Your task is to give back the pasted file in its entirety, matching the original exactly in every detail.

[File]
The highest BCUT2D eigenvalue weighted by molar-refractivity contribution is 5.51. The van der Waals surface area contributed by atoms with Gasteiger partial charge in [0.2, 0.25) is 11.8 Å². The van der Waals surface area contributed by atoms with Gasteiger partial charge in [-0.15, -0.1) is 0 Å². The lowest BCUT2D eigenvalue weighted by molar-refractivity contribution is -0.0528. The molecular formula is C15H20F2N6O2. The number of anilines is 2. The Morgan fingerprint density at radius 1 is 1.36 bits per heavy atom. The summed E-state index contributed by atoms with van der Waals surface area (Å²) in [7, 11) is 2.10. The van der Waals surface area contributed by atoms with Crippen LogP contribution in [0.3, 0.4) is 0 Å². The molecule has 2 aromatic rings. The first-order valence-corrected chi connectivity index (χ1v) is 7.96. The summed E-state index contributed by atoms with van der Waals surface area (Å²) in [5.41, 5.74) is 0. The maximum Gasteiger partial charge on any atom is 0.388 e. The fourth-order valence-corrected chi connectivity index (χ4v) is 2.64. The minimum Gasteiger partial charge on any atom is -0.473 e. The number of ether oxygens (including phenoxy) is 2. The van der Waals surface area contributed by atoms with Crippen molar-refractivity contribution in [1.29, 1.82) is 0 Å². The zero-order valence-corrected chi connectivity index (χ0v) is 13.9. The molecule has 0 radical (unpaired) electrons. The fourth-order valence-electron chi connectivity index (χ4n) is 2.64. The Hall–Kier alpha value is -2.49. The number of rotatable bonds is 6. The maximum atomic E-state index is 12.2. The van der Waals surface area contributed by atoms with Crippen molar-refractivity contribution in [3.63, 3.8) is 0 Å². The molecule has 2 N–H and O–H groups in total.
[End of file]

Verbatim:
The highest BCUT2D eigenvalue weighted by molar-refractivity contribution is 5.51. The van der Waals surface area contributed by atoms with Gasteiger partial charge in [0.2, 0.25) is 11.8 Å². The van der Waals surface area contributed by atoms with Gasteiger partial charge in [-0.15, -0.1) is 0 Å². The lowest BCUT2D eigenvalue weighted by molar-refractivity contribution is -0.0528. The molecular formula is C15H20F2N6O2. The number of anilines is 2. The Morgan fingerprint density at radius 1 is 1.36 bits per heavy atom. The summed E-state index contributed by atoms with van der Waals surface area (Å²) in [7, 11) is 2.10. The van der Waals surface area contributed by atoms with Crippen LogP contribution in [0.3, 0.4) is 0 Å². The molecule has 2 aromatic rings. The first-order valence-corrected chi connectivity index (χ1v) is 7.96. The summed E-state index contributed by atoms with van der Waals surface area (Å²) in [5.41, 5.74) is 0. The maximum Gasteiger partial charge on any atom is 0.388 e. The fourth-order valence-corrected chi connectivity index (χ4v) is 2.64. The minimum Gasteiger partial charge on any atom is -0.473 e. The number of ether oxygens (including phenoxy) is 2. The van der Waals surface area contributed by atoms with Crippen molar-refractivity contribution in [1.29, 1.82) is 0 Å². The zero-order valence-corrected chi connectivity index (χ0v) is 13.9. The molecule has 0 radical (unpaired) electrons. The fourth-order valence-electron chi connectivity index (χ4n) is 2.64. The Hall–Kier alpha value is -2.49. The number of rotatable bonds is 6. The maximum atomic E-state index is 12.2. The van der Waals surface area contributed by atoms with Crippen molar-refractivity contribution in [3.63, 3.8) is 0 Å². The molecule has 2 N–H and O–H groups in total.